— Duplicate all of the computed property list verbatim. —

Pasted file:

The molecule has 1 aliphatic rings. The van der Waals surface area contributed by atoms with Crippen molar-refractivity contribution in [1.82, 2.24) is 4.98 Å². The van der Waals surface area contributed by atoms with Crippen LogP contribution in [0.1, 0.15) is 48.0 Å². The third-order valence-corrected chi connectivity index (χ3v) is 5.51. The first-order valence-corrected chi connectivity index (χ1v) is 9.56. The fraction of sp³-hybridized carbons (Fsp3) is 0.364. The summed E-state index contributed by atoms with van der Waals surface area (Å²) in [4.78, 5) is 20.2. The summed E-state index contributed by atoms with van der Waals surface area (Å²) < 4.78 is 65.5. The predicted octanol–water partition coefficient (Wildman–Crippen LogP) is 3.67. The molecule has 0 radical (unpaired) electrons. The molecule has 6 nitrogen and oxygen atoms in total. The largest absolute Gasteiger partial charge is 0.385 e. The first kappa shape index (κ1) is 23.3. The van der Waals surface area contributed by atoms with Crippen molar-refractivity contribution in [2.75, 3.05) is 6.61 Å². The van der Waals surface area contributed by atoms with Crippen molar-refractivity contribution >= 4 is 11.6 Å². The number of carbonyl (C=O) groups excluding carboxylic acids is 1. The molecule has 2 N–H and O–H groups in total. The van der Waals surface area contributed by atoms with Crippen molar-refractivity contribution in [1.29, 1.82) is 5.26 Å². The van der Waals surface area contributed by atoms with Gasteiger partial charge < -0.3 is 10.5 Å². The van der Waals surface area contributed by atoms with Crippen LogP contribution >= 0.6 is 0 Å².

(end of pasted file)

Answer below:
The molecule has 1 aliphatic rings. The van der Waals surface area contributed by atoms with Crippen molar-refractivity contribution in [1.82, 2.24) is 4.98 Å². The van der Waals surface area contributed by atoms with Crippen LogP contribution in [0.1, 0.15) is 48.0 Å². The third-order valence-corrected chi connectivity index (χ3v) is 5.51. The first-order valence-corrected chi connectivity index (χ1v) is 9.56. The fraction of sp³-hybridized carbons (Fsp3) is 0.364. The summed E-state index contributed by atoms with van der Waals surface area (Å²) in [4.78, 5) is 20.2. The summed E-state index contributed by atoms with van der Waals surface area (Å²) < 4.78 is 65.5. The predicted octanol–water partition coefficient (Wildman–Crippen LogP) is 3.67. The molecule has 0 radical (unpaired) electrons. The molecule has 6 nitrogen and oxygen atoms in total. The largest absolute Gasteiger partial charge is 0.385 e. The first kappa shape index (κ1) is 23.3. The van der Waals surface area contributed by atoms with Crippen molar-refractivity contribution in [2.75, 3.05) is 6.61 Å². The van der Waals surface area contributed by atoms with Crippen molar-refractivity contribution >= 4 is 11.6 Å². The number of carbonyl (C=O) groups excluding carboxylic acids is 1. The molecule has 2 N–H and O–H groups in total. The van der Waals surface area contributed by atoms with Crippen molar-refractivity contribution in [1.29, 1.82) is 5.26 Å². The van der Waals surface area contributed by atoms with Gasteiger partial charge < -0.3 is 10.5 Å². The van der Waals surface area contributed by atoms with Crippen LogP contribution >= 0.6 is 0 Å².